As the executive producer of Showtime’s Emmy-winning “Homeland,” Alex Gansa has a more formal office on the Fox lot. But when it comes to getting the real work of his job done, he heads to the hideaway tucked behind his house in the Pacific Palisades. It’s in this bright, airy loft where he hunkers down for three hours every morning and night to write the series’ page-turning scripts. “The Internet is terrible up here, so I’m really isolated with the page and with my books,” he says. “It’s been such a sanctuary.”


Through its five-season run to date, “Homeland” has a notorious lineup of villains who’ve driven the plot. When Shaun Toub, who played Javadi was being honored by an Iranian acting society, Gansa created a video presentation in his honor — hoping it might further his campaign for an Emmy guest actor nod, which he didn’t receive. “As a consolation prize, we inducted him into the Homeland Villains Hall of Fame,” he says,” which at the time included Abu Nazir, William Walden, Tom Walker, and the villain of all villainesses, Dana Brody.”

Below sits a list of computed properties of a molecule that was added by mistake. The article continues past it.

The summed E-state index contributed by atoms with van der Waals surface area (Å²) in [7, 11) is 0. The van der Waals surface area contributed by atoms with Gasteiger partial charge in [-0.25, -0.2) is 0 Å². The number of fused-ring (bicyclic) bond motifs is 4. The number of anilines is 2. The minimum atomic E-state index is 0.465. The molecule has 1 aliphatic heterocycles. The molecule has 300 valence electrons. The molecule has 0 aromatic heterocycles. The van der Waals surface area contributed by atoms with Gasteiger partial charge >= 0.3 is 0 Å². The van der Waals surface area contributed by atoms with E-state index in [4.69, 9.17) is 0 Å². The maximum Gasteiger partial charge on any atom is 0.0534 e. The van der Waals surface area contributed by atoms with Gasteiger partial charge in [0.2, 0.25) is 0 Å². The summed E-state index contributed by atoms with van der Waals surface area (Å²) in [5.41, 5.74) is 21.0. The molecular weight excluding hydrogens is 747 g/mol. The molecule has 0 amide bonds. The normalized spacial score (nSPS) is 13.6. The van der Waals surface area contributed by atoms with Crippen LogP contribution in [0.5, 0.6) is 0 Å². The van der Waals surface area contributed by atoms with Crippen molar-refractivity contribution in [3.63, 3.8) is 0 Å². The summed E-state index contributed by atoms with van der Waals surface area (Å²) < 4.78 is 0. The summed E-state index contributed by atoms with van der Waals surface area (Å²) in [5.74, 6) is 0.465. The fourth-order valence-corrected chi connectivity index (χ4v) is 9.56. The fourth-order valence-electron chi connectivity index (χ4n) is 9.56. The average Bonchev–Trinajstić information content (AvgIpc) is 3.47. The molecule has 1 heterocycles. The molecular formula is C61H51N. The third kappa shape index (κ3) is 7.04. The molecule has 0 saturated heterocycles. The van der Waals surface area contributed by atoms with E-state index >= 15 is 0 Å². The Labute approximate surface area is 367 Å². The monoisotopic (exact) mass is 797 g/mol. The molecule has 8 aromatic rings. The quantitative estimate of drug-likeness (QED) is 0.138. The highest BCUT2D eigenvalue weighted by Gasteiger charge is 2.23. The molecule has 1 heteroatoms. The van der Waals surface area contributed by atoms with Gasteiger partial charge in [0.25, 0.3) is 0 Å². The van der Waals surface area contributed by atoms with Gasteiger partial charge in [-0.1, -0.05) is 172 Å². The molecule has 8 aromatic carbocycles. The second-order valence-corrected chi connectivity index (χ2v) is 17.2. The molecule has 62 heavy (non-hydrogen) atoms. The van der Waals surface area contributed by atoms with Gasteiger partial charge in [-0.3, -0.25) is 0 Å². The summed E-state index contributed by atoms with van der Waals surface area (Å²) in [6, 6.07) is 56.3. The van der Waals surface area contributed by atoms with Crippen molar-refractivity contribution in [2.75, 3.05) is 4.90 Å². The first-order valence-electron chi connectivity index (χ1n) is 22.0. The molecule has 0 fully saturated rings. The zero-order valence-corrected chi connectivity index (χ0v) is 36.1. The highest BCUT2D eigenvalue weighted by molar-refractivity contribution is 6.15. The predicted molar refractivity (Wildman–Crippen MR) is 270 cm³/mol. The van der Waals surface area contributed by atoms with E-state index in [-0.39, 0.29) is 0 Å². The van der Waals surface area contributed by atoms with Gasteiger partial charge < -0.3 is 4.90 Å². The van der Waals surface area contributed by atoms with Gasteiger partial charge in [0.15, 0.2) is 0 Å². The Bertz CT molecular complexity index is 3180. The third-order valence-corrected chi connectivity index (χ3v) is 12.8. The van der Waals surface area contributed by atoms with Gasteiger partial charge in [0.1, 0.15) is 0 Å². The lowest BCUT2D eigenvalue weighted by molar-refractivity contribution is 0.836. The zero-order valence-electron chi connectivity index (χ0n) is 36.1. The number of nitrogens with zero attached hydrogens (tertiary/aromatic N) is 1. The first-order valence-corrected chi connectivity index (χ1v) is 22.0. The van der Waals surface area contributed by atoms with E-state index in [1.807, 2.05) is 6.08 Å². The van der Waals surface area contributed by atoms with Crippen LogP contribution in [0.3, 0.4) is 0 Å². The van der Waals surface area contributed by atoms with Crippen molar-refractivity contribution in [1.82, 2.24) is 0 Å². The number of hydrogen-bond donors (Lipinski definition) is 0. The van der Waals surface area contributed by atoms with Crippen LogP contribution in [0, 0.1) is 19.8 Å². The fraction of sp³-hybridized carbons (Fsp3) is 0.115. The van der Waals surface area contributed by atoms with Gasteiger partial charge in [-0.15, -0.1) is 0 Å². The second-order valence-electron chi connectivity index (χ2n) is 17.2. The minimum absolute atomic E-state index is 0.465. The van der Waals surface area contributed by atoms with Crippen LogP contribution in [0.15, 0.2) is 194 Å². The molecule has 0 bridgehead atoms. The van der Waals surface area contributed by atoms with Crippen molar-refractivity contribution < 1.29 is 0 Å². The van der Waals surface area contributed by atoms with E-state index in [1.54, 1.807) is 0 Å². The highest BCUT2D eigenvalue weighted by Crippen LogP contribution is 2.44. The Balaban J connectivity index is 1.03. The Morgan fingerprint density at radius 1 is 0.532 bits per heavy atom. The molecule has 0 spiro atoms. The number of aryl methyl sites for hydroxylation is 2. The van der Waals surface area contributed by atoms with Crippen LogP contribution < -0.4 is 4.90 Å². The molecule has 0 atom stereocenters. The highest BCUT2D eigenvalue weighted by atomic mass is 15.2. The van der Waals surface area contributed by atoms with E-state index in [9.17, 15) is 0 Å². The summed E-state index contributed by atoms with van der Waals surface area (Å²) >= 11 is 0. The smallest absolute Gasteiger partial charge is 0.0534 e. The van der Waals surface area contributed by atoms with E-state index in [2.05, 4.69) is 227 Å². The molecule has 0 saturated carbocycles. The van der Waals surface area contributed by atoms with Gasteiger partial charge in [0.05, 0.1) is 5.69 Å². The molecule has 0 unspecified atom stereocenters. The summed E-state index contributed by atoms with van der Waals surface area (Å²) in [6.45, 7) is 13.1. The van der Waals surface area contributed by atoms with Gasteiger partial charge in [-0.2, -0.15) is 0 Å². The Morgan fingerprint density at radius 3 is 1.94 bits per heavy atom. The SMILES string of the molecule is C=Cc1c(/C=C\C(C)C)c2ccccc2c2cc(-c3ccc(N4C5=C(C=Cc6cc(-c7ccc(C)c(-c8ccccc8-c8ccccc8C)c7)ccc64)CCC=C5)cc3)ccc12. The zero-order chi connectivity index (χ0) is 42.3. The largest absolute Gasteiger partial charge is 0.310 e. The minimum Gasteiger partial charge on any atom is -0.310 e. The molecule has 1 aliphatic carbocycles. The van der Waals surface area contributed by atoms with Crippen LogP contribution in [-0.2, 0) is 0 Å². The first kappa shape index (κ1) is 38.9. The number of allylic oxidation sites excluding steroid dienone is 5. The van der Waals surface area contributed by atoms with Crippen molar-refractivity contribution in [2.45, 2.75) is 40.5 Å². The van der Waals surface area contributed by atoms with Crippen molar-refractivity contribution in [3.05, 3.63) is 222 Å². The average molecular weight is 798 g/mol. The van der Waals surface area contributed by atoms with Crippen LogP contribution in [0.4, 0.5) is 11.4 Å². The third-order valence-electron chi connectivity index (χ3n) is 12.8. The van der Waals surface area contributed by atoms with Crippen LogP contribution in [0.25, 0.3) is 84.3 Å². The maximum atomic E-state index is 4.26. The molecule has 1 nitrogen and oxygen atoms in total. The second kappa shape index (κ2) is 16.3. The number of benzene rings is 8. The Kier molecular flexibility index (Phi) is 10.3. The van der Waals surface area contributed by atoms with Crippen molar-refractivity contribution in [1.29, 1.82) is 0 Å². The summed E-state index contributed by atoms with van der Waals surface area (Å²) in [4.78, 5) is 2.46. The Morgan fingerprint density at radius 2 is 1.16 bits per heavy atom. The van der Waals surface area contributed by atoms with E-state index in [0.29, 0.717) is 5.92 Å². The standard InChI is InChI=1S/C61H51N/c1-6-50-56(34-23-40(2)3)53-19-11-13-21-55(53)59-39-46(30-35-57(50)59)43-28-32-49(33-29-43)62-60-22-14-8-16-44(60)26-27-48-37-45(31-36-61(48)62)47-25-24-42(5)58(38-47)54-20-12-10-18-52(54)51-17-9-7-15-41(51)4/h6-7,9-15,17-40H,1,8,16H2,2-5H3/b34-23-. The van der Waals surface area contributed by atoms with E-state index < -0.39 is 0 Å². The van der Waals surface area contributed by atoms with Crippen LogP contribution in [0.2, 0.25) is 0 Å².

When Gansa first came to L.A. along with his friend Howard Gordon (and “Homeland” executive producer), the duo started an SAT preparation company to make ends meet. As luck would have it, one of their first students was Tori Wilder, whose father, John, was a producer on “St. Elsewhere.” A week later, they found themselves pitching him spec scripts. A framed letter from him inviting the two men to come in for a meeting — Gansa calls it a “prized possession” — sits on the shelf behind his desk. “Everybody has their own unique way of getting into the business, and this was ours,” says Gansa.


Back in 1998, Gansa created a show called “Maximum Bob” that he had a “short but glorious” run on ABC, starring Beau Bridges as a judge who handed out outrageous sentences. “We wanted to give him a prop that represented his extreme views, so we chose a burdizzo emasculator that was used to castrate sheep,” he recalls. Now the prop serves another function: helping him remain calm during notes calls. “I’m trying to be as diplomatic as I can possibly on the phone, but I’m squeezing this thing in my hands as a way of relieving my stress.”